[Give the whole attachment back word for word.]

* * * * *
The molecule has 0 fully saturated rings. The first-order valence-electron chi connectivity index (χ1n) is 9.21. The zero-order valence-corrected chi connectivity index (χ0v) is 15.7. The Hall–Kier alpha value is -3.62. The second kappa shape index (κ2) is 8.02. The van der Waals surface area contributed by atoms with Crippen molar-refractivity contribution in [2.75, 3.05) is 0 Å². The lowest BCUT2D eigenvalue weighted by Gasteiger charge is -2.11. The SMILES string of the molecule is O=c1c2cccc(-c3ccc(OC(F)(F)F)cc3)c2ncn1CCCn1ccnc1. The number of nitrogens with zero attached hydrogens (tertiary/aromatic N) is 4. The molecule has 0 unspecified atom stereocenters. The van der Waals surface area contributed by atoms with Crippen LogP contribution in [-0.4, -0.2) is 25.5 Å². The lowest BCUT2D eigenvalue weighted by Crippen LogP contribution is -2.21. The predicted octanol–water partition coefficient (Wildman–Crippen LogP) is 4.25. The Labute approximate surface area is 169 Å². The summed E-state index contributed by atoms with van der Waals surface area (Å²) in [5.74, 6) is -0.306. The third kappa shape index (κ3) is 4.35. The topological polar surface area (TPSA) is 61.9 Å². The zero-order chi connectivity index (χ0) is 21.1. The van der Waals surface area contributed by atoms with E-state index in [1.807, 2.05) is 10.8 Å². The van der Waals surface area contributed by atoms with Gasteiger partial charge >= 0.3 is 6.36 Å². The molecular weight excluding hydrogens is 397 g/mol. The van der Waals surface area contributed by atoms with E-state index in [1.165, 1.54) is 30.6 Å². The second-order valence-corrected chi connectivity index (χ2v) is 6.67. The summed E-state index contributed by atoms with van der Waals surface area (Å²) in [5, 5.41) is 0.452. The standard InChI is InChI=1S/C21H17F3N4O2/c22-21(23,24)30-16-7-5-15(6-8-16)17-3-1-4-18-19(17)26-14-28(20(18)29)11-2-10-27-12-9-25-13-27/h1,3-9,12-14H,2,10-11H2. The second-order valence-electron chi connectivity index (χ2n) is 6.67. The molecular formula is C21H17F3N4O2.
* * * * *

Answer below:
The molecule has 0 fully saturated rings. The first-order valence-electron chi connectivity index (χ1n) is 9.21. The zero-order valence-corrected chi connectivity index (χ0v) is 15.7. The Hall–Kier alpha value is -3.62. The second kappa shape index (κ2) is 8.02. The van der Waals surface area contributed by atoms with Crippen molar-refractivity contribution in [2.75, 3.05) is 0 Å². The lowest BCUT2D eigenvalue weighted by Gasteiger charge is -2.11. The SMILES string of the molecule is O=c1c2cccc(-c3ccc(OC(F)(F)F)cc3)c2ncn1CCCn1ccnc1. The number of nitrogens with zero attached hydrogens (tertiary/aromatic N) is 4. The molecule has 0 unspecified atom stereocenters. The van der Waals surface area contributed by atoms with Crippen LogP contribution in [-0.4, -0.2) is 25.5 Å². The lowest BCUT2D eigenvalue weighted by Crippen LogP contribution is -2.21. The predicted octanol–water partition coefficient (Wildman–Crippen LogP) is 4.25. The Labute approximate surface area is 169 Å². The summed E-state index contributed by atoms with van der Waals surface area (Å²) in [5.74, 6) is -0.306. The third kappa shape index (κ3) is 4.35. The topological polar surface area (TPSA) is 61.9 Å². The zero-order chi connectivity index (χ0) is 21.1. The van der Waals surface area contributed by atoms with E-state index in [1.807, 2.05) is 10.8 Å². The van der Waals surface area contributed by atoms with Gasteiger partial charge >= 0.3 is 6.36 Å². The molecular weight excluding hydrogens is 397 g/mol. The van der Waals surface area contributed by atoms with E-state index in [1.165, 1.54) is 30.6 Å². The second-order valence-corrected chi connectivity index (χ2v) is 6.67. The summed E-state index contributed by atoms with van der Waals surface area (Å²) in [5, 5.41) is 0.452. The standard InChI is InChI=1S/C21H17F3N4O2/c22-21(23,24)30-16-7-5-15(6-8-16)17-3-1-4-18-19(17)26-14-28(20(18)29)11-2-10-27-12-9-25-13-27/h1,3-9,12-14H,2,10-11H2. The second-order valence-electron chi connectivity index (χ2n) is 6.67. The molecular formula is C21H17F3N4O2.